Sadly, the show ended Aug. 11, 2016 but Lohan has plans for future shows. You can find out more at her website.
The Vancouver Art Gallery (VAG) is showcasing UK-born, New Delhi-based artist Bharti Kher in North America’s first 20 year retrospective of her work, titled ‘Matter’, from July 9, 2016 to Oct. 10, 2016.
I saw the show on a Tuesday (Aug. 16, 2016) which features entry by donation from 5 pm. Depending on how you feel about crowds, you may want to get there early for the lineup. (The Picasso show which is also happening is quite the attraction, more about Picasso: The Artist and His Muses later in this post.
There is a lot to this show so I’m concentrating on elements of special interest to me: the goddess sculptures, the ‘fabric pieces’, and one of the bindi pieces.
The sculptures of the women incorporating animal pelts, fragile teacups, and/or antlers fascinated me. I was particularly intrigued by ‘And all the while the benevolent slept’ (2008).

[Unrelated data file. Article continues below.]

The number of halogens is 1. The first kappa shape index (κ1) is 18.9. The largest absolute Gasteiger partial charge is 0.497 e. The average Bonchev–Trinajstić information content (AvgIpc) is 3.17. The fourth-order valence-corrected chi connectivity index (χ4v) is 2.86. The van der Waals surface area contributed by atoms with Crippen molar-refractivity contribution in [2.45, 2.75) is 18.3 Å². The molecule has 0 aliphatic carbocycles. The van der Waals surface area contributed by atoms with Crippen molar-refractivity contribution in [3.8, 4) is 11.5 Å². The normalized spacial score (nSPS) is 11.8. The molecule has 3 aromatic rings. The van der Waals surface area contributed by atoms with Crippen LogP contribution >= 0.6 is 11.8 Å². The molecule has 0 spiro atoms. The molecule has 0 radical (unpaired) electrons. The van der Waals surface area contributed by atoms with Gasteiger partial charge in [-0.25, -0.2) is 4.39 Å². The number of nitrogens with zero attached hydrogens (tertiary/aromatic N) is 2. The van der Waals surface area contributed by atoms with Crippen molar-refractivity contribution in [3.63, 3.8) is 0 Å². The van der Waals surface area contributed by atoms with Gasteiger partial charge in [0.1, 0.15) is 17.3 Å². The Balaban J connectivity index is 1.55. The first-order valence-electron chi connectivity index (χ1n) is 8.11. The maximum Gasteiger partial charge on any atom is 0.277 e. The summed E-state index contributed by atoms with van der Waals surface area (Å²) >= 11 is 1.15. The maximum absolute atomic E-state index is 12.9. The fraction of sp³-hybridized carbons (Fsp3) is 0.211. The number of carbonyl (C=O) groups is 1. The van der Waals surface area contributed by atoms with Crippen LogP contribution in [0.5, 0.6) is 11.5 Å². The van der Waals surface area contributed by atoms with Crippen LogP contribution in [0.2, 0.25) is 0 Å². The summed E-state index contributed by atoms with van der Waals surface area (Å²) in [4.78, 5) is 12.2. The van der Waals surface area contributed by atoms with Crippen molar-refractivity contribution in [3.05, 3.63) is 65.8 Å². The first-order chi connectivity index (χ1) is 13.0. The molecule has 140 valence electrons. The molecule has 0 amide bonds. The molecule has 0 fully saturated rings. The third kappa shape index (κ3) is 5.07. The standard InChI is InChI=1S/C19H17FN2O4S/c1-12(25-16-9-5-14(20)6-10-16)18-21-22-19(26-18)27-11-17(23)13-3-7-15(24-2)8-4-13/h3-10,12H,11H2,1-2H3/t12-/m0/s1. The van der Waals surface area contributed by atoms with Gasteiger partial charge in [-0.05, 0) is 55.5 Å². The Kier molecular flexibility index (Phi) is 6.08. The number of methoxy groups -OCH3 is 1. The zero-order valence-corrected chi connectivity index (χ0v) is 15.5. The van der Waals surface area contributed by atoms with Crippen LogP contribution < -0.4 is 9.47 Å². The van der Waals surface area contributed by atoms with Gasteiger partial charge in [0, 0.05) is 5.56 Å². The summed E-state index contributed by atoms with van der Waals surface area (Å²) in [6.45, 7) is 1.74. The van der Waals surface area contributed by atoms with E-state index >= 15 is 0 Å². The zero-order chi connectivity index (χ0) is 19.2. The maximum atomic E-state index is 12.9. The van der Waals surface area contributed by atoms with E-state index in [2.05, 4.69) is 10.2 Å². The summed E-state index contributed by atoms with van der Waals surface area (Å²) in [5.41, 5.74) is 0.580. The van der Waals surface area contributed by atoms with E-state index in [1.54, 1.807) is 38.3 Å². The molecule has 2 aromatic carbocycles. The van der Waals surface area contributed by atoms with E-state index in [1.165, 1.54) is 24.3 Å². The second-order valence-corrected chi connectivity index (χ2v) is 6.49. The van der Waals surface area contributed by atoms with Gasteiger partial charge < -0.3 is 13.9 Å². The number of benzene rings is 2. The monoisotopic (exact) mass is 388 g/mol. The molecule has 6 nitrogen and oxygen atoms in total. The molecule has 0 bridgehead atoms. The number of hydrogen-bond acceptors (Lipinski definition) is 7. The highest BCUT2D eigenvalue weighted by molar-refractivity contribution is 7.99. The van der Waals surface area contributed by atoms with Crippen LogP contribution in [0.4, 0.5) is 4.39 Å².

Here’s what Kher is doing with this goddess according to a June 28, 2016 VAG news release,
Through her use of a particular body type or character, Kher’s sculptures make reference to iconic figures from mythology and history. And all the while the benevolent slept (2008) references Chinnamasta, an Indian goddess Kali who, in traditional iconography, holds her own detached head in her hand, blood gushing from her neck, while she stands on top of a copulating couple. Through her self-sacrifice she awakens the awareness of spiritual energy while at the same time incarnating sexual energy